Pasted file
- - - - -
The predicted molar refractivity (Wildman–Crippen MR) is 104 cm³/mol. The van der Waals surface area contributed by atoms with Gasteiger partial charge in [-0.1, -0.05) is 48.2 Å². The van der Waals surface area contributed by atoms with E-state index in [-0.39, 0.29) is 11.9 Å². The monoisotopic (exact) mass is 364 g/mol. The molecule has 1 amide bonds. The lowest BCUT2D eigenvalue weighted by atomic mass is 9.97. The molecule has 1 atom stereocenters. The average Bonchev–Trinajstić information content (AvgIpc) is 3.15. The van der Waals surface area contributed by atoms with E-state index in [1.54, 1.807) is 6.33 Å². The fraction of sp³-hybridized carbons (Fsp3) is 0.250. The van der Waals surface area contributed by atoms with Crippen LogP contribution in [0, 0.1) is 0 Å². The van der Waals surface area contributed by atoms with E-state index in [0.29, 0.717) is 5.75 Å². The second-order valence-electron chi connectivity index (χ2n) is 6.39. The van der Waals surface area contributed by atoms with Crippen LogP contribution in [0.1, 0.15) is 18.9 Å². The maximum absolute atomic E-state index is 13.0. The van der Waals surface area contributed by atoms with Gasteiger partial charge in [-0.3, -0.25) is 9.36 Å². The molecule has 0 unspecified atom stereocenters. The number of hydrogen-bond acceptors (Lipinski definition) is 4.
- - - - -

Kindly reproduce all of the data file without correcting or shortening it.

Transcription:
The predicted molar refractivity (Wildman–Crippen MR) is 104 cm³/mol. The van der Waals surface area contributed by atoms with Gasteiger partial charge in [-0.1, -0.05) is 48.2 Å². The van der Waals surface area contributed by atoms with E-state index in [-0.39, 0.29) is 11.9 Å². The monoisotopic (exact) mass is 364 g/mol. The molecule has 1 amide bonds. The lowest BCUT2D eigenvalue weighted by atomic mass is 9.97. The molecule has 1 atom stereocenters. The average Bonchev–Trinajstić information content (AvgIpc) is 3.15. The van der Waals surface area contributed by atoms with E-state index in [1.54, 1.807) is 6.33 Å². The fraction of sp³-hybridized carbons (Fsp3) is 0.250. The van der Waals surface area contributed by atoms with Crippen LogP contribution in [0, 0.1) is 0 Å². The van der Waals surface area contributed by atoms with E-state index in [0.29, 0.717) is 5.75 Å². The second-order valence-electron chi connectivity index (χ2n) is 6.39. The van der Waals surface area contributed by atoms with Crippen LogP contribution in [0.1, 0.15) is 18.9 Å². The maximum absolute atomic E-state index is 13.0. The van der Waals surface area contributed by atoms with Gasteiger partial charge in [-0.3, -0.25) is 9.36 Å². The molecule has 0 unspecified atom stereocenters. The number of hydrogen-bond acceptors (Lipinski definition) is 4.